If you haven’t seen this series, you have done yourself a disservice. While I prefer the Media Blasters version, using the Japanese name Rurouni Kenshin, this version works as well. Sony had tried to release a movie spin-off under the name Samurai X, and that’s how you’ll see this appear over at Hulu.com and Crackle.com. (Crackle is Sony’s video site, after all.) Some of you may prefer the original Japanese cast, perhaps dubbed. However you see it, see it. It’s a good show as you’ll see with Episode #1.

Rurouni Kenshin is the tale of Kenshin Himura,  a former soldier and now a “wandering samurai”. Once known as “Battousai the manslayer” (or “slasher” in this version), Kenshin now seeks to put his past behind him. As the series progresses, Kenshin and “Ms. Kaoru” makes new friends and attempt to find their way in the new world of the “Meiji” era of Japan. However, they will also come across those who would make this new era a corrupt one and those who prefer the old ways for their own reasons.

The Meiji period lasted from 1862 to 1912 AD by the Western calendar. (Or “CE, if you prefer and I’m too old to change so deal with it.) “Meiji” translates to “enlightened rule” and was meant to signify the end of the reign of the Shogun in favor of a governmental body. Many of the changes are still apart of today’s Japan.

The thing I find most interesting is Kenshin’s “sakabato” or reverse-edged sword. I’m not sure how a Japanese blade works with the slashing edge on the back. If you’re going to use the sword as a blunt object anyway, what’s the difference? Although it does allow Kenshin to slash things when he needs to and on one occasion unleash his “Battousai” side against an old enemy from the war. However, while replicas have been made, Wikipedia (question the source) says that this sword never existed prior, which shows how popular the manga and anime were to create a whole new weapon. How usable it is to wield in battle, however, I couldn’t say.

Also fictional is Kenshin’s fighting style, the “Hiten Mitsurugi-ryū lit. ‘Flying Heaven Honorable Sword Style’)”, although I can’t find out if Kaoru’s “Kamiya Kasshin-ryū” is an actual sword technique or not. Then again, since her father was supposed to have created the style, I’m pretty sure that it isn’t real.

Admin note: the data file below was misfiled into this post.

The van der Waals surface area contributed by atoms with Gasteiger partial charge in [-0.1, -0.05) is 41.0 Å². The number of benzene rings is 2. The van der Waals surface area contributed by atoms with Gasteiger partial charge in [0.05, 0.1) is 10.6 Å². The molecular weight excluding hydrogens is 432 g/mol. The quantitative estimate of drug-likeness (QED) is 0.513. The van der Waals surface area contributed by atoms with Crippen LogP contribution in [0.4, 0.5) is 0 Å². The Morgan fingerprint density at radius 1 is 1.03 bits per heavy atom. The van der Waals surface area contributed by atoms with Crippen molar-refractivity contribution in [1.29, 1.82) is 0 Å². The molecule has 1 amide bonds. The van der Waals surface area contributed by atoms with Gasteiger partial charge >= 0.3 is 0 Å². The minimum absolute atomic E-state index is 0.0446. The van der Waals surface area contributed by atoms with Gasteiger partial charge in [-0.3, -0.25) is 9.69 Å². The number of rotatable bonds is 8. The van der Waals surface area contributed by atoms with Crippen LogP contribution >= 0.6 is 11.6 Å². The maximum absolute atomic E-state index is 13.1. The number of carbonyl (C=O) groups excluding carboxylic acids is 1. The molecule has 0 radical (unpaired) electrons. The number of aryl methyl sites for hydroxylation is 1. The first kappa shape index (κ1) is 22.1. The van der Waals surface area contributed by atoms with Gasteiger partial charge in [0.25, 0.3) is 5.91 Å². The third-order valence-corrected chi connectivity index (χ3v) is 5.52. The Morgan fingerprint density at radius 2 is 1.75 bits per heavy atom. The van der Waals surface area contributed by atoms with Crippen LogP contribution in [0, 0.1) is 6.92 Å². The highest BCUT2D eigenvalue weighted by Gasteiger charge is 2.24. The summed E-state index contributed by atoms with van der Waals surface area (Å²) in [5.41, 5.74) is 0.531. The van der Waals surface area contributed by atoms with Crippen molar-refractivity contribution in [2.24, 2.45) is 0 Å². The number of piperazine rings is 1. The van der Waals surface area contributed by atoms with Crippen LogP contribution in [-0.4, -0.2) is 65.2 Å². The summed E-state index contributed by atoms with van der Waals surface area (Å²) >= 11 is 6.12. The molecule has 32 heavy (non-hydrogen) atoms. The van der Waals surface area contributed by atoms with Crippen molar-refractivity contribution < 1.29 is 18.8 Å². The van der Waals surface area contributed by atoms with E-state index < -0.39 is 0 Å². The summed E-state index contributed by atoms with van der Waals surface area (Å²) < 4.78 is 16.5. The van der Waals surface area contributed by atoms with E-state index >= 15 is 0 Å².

I was first introduced to this series via the Cartoon Network, and it became one of my favorite shows almost immediately. The seamless union of action and humor is something I would like to get into my own works. I love the characters and the adventures they get into. Give this series a chance, in whichever dub you can find it in, and you’ll find a great series.

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About ShadowWing Tronix

A would be comic writer looking to organize his living space as well as his thoughts. So I have a blog for each goal. :)

2 responses »

  1. Jan says:

    I’ve always been a sucker for the “Wandering Ronin” trope: Lone Wolf and Cub, Afro Samurai, Samurai Jack, etc.

    The idea of a badass warrior wandering the land, matching his/her sword skills with bizarre opponents and strange situations, coupled with the drive to remain true to one’s code, beliefs, and morals always seemed to resonate with me.

    Though I will say that the “sakabato” may have been a real sword, simply because there are weird weapons throughout history (ie: the double bladed serrated axes carried by some Basque Mercenary Groups during the Renaissance, the nunchaku, etc).

    I think some people build weapons just because they look intimidating…or because too much testosterone can lead you to make ludicrous crap just because you can. =P

    Like

    • According to Wikipedia (I know, question the source) the “reverse-blade sword” was a creation of the manga, although replicas now exist. It symbolizes Kenshin’s oath to never kill again, a result of how he felt after the war was over and the new era begun. One episode has him flipping the sword so the blade is in “slice and dice” position as the old foe I mentioned tries to force him into again becoming the “manslayer” to save Kaoru. I know I never heard of it prior to the show.

      …or because too much testosterone can lead you to make ludicrous crap just because you can. =P

      Isn’t that half the point of Mythbusters? :)

      Like

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